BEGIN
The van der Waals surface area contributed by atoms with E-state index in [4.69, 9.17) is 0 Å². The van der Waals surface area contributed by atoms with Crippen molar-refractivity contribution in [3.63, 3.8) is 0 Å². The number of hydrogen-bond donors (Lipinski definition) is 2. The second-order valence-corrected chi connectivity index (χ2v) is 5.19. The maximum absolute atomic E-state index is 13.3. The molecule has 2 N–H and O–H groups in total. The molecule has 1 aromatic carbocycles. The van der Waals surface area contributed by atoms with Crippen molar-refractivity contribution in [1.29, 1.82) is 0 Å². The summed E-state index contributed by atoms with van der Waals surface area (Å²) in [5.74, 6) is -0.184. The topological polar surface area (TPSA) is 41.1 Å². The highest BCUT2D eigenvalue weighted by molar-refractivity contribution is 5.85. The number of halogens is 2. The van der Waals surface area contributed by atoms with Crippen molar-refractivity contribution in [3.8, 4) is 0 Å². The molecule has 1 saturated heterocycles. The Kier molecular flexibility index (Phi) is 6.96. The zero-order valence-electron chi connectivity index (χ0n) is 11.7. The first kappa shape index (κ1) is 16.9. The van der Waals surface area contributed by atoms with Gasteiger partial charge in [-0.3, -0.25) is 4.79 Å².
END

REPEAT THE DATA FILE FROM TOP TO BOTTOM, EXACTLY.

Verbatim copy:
The van der Waals surface area contributed by atoms with E-state index in [4.69, 9.17) is 0 Å². The van der Waals surface area contributed by atoms with Crippen molar-refractivity contribution in [3.63, 3.8) is 0 Å². The number of hydrogen-bond donors (Lipinski definition) is 2. The second-order valence-corrected chi connectivity index (χ2v) is 5.19. The maximum absolute atomic E-state index is 13.3. The molecule has 2 N–H and O–H groups in total. The molecule has 1 aromatic carbocycles. The van der Waals surface area contributed by atoms with Crippen molar-refractivity contribution in [1.29, 1.82) is 0 Å². The summed E-state index contributed by atoms with van der Waals surface area (Å²) in [5.74, 6) is -0.184. The topological polar surface area (TPSA) is 41.1 Å². The highest BCUT2D eigenvalue weighted by molar-refractivity contribution is 5.85. The number of halogens is 2. The van der Waals surface area contributed by atoms with Crippen molar-refractivity contribution in [3.8, 4) is 0 Å². The molecule has 1 saturated heterocycles. The Kier molecular flexibility index (Phi) is 6.96. The zero-order valence-electron chi connectivity index (χ0n) is 11.7. The first kappa shape index (κ1) is 16.9. The van der Waals surface area contributed by atoms with Gasteiger partial charge in [-0.3, -0.25) is 4.79 Å².